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At the year-old Maeli Market, a Taiwanese food emporium in North York, there are shelves devoted to bubble tea ingredients and fruit flavoured vinegars and tables of salty and spicy prunes.
The kitchen is just as big as the retail space where there is a sizable takeout menu that includes Taiwanese poutine topped with braised minced pork and shiitake, a popcorn chicken bento box (tofu version also available) and a veggie bao.
Maeli is one of several specialty food shops that opened in Toronto during the pandemic, highlighting regional ingredients and meeting the growing appetite for international snacks. The goal isn’t necessarily to compete with one-stop mega-grocers, but rather to narrow down the selection for those trying to replicate mom’s cooking or confused cooks trying a new cuisine.
“It’s like a cultural hub. We want customers to have a sense of the island,” said Alice Chung, co-founder of Maeli.
The takeout, which highlights classic and modern Taiwanese cooking, uses a lot of the products carried in the store. “This way we can showcase the ingredients we bring in and (customers) can have a taste of it first,” said Chung.
Other retail and takeout hybrids have opened across the city in the last year.
Japanese and Korean food spot Hanamaru Market on Pape Avenue sells house-made sushi rolls and onigiri. At Pepper’s Food and Drink on Wallace Avenue, a takeout menu leans into Asian-American cooking, complementing a retail space for alcohol and snacks. A second location of Mattachioni opened on Gerrard Street East, selling Italian groceries, bread loaves and baked-to-order pizzas. High-end Yorkville Japanese restaurant Yuzuki opened Yuzuki Fish Market on Spadina Avenue with a takeout sushi counter, grocery section and fridges stocked with raw fish and fresh wasabi root.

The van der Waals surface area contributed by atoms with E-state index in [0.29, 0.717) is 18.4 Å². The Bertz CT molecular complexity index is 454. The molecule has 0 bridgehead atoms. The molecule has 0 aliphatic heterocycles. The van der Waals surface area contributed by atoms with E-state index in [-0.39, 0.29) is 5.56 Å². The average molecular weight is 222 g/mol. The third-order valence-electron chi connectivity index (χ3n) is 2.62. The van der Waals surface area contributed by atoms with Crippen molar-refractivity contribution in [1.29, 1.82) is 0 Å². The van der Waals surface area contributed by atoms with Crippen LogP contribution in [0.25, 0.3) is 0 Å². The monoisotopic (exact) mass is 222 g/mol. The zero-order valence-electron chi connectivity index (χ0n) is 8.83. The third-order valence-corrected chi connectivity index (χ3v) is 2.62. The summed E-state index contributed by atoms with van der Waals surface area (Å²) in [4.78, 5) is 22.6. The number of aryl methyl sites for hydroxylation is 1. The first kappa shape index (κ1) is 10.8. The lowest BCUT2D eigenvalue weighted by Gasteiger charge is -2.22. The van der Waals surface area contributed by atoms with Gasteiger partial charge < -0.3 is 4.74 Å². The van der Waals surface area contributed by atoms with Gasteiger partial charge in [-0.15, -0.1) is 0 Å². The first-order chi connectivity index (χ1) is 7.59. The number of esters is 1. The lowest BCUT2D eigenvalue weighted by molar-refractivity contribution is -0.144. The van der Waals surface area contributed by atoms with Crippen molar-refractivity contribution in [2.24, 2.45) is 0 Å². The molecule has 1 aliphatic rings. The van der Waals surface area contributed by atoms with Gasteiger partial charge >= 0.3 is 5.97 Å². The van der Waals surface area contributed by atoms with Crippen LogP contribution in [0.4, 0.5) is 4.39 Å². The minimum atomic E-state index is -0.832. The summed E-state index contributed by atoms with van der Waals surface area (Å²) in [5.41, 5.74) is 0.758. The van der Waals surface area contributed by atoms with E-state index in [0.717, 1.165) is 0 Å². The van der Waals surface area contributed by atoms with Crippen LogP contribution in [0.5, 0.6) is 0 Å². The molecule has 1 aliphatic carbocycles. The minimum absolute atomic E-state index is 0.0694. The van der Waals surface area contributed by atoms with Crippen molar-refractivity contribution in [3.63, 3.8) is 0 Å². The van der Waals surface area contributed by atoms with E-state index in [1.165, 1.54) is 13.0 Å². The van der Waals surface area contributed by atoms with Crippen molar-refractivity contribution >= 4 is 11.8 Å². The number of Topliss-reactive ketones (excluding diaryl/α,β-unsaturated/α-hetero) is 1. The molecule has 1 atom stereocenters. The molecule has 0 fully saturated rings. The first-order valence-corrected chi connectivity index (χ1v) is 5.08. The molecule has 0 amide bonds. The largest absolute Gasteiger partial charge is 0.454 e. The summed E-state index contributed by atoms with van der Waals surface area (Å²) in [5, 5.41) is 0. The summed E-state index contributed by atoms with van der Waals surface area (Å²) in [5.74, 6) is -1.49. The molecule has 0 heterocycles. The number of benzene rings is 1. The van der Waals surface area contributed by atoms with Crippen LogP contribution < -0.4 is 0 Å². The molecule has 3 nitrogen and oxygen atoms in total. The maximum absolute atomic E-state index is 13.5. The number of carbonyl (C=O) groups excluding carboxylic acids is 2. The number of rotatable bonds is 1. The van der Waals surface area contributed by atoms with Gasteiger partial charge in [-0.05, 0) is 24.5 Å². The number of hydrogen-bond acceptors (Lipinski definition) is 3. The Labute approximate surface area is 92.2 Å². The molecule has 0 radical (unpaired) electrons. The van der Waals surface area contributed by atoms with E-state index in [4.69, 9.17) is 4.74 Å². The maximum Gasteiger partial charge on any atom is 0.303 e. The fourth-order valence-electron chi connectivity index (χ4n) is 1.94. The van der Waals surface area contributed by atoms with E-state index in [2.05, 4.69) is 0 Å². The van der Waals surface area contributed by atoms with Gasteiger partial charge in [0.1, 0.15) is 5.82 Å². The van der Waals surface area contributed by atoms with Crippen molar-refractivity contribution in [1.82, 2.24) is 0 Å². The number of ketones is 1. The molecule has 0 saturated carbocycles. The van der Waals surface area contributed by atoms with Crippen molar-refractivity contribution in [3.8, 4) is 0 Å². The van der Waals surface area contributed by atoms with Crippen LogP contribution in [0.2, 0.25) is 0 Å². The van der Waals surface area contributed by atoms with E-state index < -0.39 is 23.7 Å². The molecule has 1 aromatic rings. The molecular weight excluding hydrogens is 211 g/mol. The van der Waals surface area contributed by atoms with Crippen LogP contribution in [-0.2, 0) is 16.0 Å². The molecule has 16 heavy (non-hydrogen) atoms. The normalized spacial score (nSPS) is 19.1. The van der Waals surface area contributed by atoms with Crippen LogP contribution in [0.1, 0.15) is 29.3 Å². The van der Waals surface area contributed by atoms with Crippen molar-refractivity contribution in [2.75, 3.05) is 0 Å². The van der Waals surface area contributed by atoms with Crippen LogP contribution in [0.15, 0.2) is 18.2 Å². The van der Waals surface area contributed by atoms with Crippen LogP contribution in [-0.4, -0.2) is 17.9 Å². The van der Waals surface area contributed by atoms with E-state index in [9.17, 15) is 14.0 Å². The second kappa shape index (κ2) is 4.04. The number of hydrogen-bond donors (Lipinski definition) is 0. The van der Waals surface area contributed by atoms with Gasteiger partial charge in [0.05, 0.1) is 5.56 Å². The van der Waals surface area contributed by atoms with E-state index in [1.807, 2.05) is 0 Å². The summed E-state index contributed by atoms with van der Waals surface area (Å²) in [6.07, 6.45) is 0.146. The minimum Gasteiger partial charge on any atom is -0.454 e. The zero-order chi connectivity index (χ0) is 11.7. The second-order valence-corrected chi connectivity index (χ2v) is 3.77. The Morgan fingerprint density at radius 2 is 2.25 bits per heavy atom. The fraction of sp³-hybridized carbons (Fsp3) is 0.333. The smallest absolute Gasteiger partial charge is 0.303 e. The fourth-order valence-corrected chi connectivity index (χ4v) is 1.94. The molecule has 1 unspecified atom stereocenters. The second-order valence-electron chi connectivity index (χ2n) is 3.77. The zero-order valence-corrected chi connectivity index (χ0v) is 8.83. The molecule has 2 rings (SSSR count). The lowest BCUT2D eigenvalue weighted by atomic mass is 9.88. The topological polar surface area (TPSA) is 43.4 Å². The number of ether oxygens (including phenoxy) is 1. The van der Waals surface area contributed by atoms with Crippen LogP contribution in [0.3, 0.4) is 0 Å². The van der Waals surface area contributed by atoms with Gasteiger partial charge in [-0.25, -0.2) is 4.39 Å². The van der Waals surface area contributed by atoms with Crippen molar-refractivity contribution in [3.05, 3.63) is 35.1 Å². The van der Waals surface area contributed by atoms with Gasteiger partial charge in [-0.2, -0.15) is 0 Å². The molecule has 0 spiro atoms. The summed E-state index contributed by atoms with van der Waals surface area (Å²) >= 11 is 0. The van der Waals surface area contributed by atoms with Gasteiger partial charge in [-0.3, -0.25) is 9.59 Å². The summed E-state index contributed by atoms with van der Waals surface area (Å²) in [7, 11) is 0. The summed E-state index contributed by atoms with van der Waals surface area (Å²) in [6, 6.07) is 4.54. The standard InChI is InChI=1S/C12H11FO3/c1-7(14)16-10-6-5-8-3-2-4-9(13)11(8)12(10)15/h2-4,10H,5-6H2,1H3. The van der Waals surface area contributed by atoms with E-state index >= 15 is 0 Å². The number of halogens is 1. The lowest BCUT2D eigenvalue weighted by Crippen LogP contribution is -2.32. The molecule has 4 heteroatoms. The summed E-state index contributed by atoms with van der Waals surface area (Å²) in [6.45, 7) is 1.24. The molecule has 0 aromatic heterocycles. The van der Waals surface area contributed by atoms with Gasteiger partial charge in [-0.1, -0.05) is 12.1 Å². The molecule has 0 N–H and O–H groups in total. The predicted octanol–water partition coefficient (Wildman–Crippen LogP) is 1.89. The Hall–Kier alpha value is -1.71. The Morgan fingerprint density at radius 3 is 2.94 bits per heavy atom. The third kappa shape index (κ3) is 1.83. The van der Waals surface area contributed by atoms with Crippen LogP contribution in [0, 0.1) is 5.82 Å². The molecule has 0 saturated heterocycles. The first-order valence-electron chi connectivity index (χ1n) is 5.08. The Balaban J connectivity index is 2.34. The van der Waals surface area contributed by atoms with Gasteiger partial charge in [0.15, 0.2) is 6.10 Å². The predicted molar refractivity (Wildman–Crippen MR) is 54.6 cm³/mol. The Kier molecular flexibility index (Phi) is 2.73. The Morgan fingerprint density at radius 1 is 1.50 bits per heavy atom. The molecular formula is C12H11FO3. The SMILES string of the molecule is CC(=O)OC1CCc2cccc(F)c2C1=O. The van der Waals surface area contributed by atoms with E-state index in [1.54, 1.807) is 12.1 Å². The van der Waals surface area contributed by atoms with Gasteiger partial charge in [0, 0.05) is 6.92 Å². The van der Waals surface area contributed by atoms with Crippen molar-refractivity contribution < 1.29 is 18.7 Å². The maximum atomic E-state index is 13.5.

In addition to regional cooking, these businesses are also catering to generational cooking.
“We’re trying to create a space for Asian millennials to recreate their fondest food memories and make new ones,” said Christina Pack, owner of Auntie’s Supply, an online retailer with a small storefront in the Stackt Market that sells Asian snacks and pantry items.
While Pack’s store stocks staples typically found at a Chinatown grocer, what sets it apart are the shelves of condiments and snacks from food startups founded by young Asian Americans and Canadians, who grew up with different flavour profiles than their parents.
There are chili oils and a hot pot soup base from Chinese-American brand Fly By Jing and cans of yuzu-ginger soda from Filipino-American wellness company Droplet. From Toronto, bottles of Korean-inspired hot sauce from MaMa Joo’s and chai concentrate from Spice Girl Eats.
Many of the products are also marked vegan, gluten free or dairy free.
The shop also holds pop-ups with other food startups. It recently sold mini-custard cakes from Filipino-Canadian bakery Asukal and daifuku mochi from Chubbi Rice.
“The pop-ups are to amplify local businesses and with the foot traffic we get, it helps showcase different cuisines,” said Pack.
The local angle is what many of the stores push. At East York’s Latin American grocer Tienda Movil, owner Gabriela Flores says she feels a sense of duty to help others get a foothold into the food business.
Flores started the shop on Woodbine Avenue after she was laid off during the pandemic. Her mother is a wholesaler in Leamington, selling imported Mexican goods to restaurants and shops in surrounding towns, and encouraged Flores to do the same as more people cooked at home.